The abundance and distribution of rattan over an elevation gradient in Sulawesi, Indonesia
Forest Ecology and Management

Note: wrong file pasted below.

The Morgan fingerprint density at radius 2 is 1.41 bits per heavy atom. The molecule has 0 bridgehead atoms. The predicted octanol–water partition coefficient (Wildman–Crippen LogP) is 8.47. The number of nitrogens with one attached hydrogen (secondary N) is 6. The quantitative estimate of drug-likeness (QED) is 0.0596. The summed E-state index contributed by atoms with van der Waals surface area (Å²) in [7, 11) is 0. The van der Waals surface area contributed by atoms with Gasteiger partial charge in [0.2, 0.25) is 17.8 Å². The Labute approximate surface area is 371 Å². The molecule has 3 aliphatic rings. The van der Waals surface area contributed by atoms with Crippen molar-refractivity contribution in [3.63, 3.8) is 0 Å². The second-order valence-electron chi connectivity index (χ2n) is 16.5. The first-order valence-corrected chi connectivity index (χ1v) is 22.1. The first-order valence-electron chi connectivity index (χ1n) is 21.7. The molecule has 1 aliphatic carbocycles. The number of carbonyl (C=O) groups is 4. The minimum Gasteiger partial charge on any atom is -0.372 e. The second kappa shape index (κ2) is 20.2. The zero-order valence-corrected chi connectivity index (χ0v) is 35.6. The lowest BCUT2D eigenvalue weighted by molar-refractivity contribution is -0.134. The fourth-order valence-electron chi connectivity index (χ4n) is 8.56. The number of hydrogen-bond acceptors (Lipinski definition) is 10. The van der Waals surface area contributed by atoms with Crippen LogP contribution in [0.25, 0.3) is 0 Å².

The rattan flora of Central Sulawesi is abundant, species rich and patchily distributed in lowland and montane forests. I recorded the abundance and distribution of rattan on five randomly established 10 m X 1000 m transects between 830 and 1330 m elevation and associated changes in forest canopy heights, photosynthetically active radiation (PAR) and soil characteristics. Rattans were observed at all sites and elevations (100% of 10 m X 10 m sample plots in the transects contained rattan), but exhibited the greatest diversity (species richness) between 1180 and 1280 m elevation. Overall (all species and elevations), there was an average of 314 mature rattan genets per hectare. The two most prominent rattans in terms of size, abundance and distribution, Calamus zollingeri and Daemonorops robusta, averaged 62 and 40 genets/ha overall, respectively. Several other rattans, including C. leiocaulis, C. leptostachys, and C. ornatus occurred on all transects and all elevations. In contrast, C. didymocarpus, C. minahassae, C. symphysipus and Korthalsia celebica were patchily distributed, and C. didymocarpus and C. sp. ('kalaka') were restricted to higher elevations. Resident cane collectors differentiate C. zollingeri and D. robusta into low and high elevation forms on the basis of morphological and growth characteristics, but this distinction is not discernable in sterile specimens. Based on local classification, lowland forms of C. zollingeri and D. robusta were replaced by high elevation forms over less than 200 m vertical elevation which corresponds to the transition from upper lowland to montane forests. The mean canopy height of upper lowland forest between 900 and 1000 m was significantly greater than that of montane forests between 1100 and 1300 m (30.0 and 21.2 m, respectively). Soils in upper lowland forests had significantly higher concentrations of NO3 and P, significantly lower organic matter levels and higher pH than montane soils in both O and A/E soil horizons. PAR levels did not vary significantly by forest type. Most large diameter rattans are marketed under a single trade name and cannot be distinguished by cane characteristics. These findings have significance for biodiversity conservation and management because rattan harvesting is widespread and unmanaged, and the Sulawesi rattan flora remains poorly known taxonomically and ecologically.